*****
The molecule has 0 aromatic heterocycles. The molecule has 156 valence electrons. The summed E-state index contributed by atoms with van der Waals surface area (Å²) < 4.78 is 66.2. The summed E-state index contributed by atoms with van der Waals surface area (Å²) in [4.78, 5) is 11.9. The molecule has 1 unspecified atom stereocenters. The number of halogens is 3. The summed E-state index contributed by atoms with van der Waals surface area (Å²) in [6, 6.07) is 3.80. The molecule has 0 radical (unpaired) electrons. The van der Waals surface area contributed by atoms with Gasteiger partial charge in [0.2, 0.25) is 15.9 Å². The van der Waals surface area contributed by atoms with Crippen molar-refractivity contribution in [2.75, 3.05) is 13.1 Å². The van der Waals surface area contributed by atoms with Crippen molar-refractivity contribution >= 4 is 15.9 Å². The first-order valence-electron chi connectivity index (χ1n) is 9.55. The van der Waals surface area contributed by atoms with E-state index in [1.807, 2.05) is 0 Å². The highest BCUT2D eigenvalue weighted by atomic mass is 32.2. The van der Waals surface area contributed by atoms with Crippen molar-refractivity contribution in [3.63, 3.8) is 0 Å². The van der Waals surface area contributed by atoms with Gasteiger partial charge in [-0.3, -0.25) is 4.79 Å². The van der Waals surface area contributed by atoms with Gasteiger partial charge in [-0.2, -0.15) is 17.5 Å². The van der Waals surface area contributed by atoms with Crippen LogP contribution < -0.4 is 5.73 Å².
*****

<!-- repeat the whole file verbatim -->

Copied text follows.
The molecule has 0 aromatic heterocycles. The molecule has 156 valence electrons. The summed E-state index contributed by atoms with van der Waals surface area (Å²) < 4.78 is 66.2. The summed E-state index contributed by atoms with van der Waals surface area (Å²) in [4.78, 5) is 11.9. The molecule has 1 unspecified atom stereocenters. The number of halogens is 3. The summed E-state index contributed by atoms with van der Waals surface area (Å²) in [6, 6.07) is 3.80. The molecule has 0 radical (unpaired) electrons. The van der Waals surface area contributed by atoms with Gasteiger partial charge in [0.2, 0.25) is 15.9 Å². The van der Waals surface area contributed by atoms with Crippen molar-refractivity contribution in [2.75, 3.05) is 13.1 Å². The van der Waals surface area contributed by atoms with Crippen molar-refractivity contribution >= 4 is 15.9 Å². The first-order valence-electron chi connectivity index (χ1n) is 9.55. The van der Waals surface area contributed by atoms with E-state index in [1.807, 2.05) is 0 Å². The highest BCUT2D eigenvalue weighted by atomic mass is 32.2. The van der Waals surface area contributed by atoms with Crippen molar-refractivity contribution in [3.63, 3.8) is 0 Å². The van der Waals surface area contributed by atoms with Gasteiger partial charge in [-0.3, -0.25) is 4.79 Å². The van der Waals surface area contributed by atoms with Gasteiger partial charge in [-0.2, -0.15) is 17.5 Å². The van der Waals surface area contributed by atoms with Crippen LogP contribution < -0.4 is 5.73 Å².